Being Inside the Fish Bowl of St. Barts (aka, We All Live in a Yellow Submarine)

As an aquarium nut I’ve visited over 40 aquariums around the world. Last week it was me inside the fish bowl with the fish outside looking in at me. Welcome to St. Barts and the Yellow Submarine.

Saint Barthélemy, commonly called St. Barths (or by Americans, St. Barts) was the last stop on my recent sailing cruise in the Caribbean. It was “discovered” by Christopher Columbus, who named it after his brother Bartolomeo. With a complicated history that includes slavery up until 1847, this tiny island (< 9 square miles; ~9000 people) is a haven for the unnaturally wealthy. The number of yachts bigger than my house was astounding to see.

Its long volcanic history heightens its mountainous charms and led to the rise of its encircling coral reefs. It was to these reefs I headed with the Beatles song humming in my mind…aboard a yellow submarine.

Yellow submarine

Technically it was a semi-submersible (or semi-submersed) and not a submarine, but the gimmick was an effective way to introduce people to the reef corals and fishes. Once out of the marina you move from the stylishly yellow surface deck to a long tube-like below deck. Essentially, you’re now inside the aquarium looking out at the inhabitants in their natural world.

Yellow submarine inside

As the submarine moves out of the harbor you start to see tons of fish. A handy fish guide helps you with identification, though the numbers of yellowtail snapper (Ocyurus chrysurus for you nomenclature nuts) and Sergeant major (Abudefduf saxatilis). I’m sure you can figure out which is which in this photo.

Yellow Submarine fish

There were also several species of Caranx, various grunts, the occasional pompano, angel fish, surgeon fish, parrot fish, and even a barracuda. We even saw a shipwreck. One highlight was a quick view of a hawksbill turtle:

We saw another sea turtle swimming on the surface as we took the tender back to the ship. There were also pelicans and frigate birds in numbers I usually see only for seagulls.

Somehow being inside the aquarium seemed appropriate. The trip took us to seven different islands, each of which offered its own unique character and excursions. I’ll have more on other facets of this science traveling in future posts. For now, it’s back to dry land to plan the next adventure.

David J. Kent is the author of Tesla: The Wizard of Electricity (2013) and Edison: The Inventor of the Modern World (2016) (both Fall River Press). He has also written two e-books: Nikola Tesla: Renewable Energy Ahead of Its Time and Abraham Lincoln and Nikola Tesla: Connected by Fate. His next book, Lincoln: The Man Who Saved America, is scheduled for release in summer 2017.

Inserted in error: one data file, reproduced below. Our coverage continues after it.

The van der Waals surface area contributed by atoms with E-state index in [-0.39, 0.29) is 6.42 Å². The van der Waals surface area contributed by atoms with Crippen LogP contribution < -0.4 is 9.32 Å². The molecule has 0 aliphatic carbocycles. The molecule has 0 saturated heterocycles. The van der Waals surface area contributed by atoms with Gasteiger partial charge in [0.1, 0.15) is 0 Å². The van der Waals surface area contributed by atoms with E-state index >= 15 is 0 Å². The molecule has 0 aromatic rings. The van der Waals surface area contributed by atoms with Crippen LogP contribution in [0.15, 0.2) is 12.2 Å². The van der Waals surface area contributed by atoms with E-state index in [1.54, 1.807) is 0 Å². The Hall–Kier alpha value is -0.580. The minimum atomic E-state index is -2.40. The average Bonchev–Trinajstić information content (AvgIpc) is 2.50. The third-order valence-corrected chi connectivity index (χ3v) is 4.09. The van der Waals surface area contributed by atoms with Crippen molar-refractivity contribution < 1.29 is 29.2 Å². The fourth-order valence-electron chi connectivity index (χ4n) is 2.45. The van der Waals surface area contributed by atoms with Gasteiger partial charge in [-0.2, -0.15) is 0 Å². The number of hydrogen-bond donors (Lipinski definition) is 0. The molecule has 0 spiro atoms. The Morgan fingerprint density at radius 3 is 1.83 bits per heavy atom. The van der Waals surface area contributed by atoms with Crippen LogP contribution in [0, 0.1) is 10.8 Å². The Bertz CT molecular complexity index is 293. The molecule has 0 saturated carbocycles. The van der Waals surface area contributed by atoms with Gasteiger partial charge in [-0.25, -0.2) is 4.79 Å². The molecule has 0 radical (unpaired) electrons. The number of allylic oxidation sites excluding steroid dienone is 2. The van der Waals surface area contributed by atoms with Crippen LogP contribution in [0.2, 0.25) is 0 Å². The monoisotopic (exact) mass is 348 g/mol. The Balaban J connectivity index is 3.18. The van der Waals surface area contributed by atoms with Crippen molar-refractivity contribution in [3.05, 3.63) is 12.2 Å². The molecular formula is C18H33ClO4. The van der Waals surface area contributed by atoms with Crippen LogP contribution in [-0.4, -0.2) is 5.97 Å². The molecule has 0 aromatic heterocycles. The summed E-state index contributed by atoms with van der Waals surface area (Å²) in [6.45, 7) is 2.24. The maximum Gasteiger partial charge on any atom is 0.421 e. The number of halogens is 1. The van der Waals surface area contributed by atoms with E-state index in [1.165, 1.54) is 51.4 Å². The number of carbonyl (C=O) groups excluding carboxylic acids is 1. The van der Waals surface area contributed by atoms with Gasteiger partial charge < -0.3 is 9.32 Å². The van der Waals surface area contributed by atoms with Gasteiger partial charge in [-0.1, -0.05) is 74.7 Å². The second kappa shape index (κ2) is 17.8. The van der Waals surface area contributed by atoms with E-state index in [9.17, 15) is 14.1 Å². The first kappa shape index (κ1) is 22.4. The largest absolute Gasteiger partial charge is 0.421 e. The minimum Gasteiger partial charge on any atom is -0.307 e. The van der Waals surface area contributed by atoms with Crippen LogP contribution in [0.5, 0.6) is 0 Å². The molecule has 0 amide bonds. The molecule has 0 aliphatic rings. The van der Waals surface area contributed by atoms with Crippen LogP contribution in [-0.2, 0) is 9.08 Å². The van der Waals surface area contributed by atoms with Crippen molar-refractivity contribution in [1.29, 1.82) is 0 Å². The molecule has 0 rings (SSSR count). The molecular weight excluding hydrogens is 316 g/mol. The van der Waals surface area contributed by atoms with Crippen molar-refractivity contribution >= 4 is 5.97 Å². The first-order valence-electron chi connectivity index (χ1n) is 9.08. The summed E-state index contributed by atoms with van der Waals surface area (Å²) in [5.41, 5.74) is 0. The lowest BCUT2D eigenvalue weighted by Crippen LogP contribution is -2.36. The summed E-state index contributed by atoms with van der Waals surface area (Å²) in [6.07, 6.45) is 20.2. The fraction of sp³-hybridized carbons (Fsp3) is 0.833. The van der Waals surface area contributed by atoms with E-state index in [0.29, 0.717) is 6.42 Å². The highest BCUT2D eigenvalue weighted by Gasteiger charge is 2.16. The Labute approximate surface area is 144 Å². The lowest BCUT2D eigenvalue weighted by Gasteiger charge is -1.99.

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10 thoughts on “Being Inside the Fish Bowl of St. Barts (aka, We All Live in a Yellow Submarine)

  1. Fascinating! Kind of a cross between the Catalina Island “Glass-Bottom Boat,” and the Disneyland “submarine” ride. Funny that it wouldn’t bother me if it was an airplane, but I can feel the claustrophobia just looking at that second shot.

    • I admit it was a little claustrophobic (and queasy-inducing), but fun nonetheless. I did a glass bottomed boat off of one of the Florida Keys last year, but that was definitely more open space than this. Would have liked to see more turtles, but did see a shipwreck.

      The real claustrophobia happened a few days earlier in a semi-cave I had to swim to see a waterfall. That was in Dominica. More on that in a future post.

      • Caves, mines, crawling under the house… no bueno. You were at Kiyomizu in Kyoto. There’s a ceremonial route at one of the temples in the complex that involves feeling your way through a long, pitch-black tunnel beneath the building. Took several tries before I could make it all the way through.

        Look forward to hearing more about your trip. Waterfalls are always good.

        • I hear you. I’m not a enclosed spaces person either. I missed the pitch-black tunnel in Kyoto (well, not “missed” exactly). This submarine thing was fine enough for me. As for the waterfall, I don’t have a photo since I had to swim in to see it and didn’t have a waterproof camera. I’m a big waterfall person too.

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    • I was amazing. Bobbing around like you were down there, without actually having the bubbles of SCUBA.

      As for aquariums, I love looking for the differences and specialties of each one, like the sturgeon in Beijing and the whale sharks in Osaka and Atlanta. The first place I saw big jellyfish displays was in Monterey. And so many more to see. Which ones have you been to?

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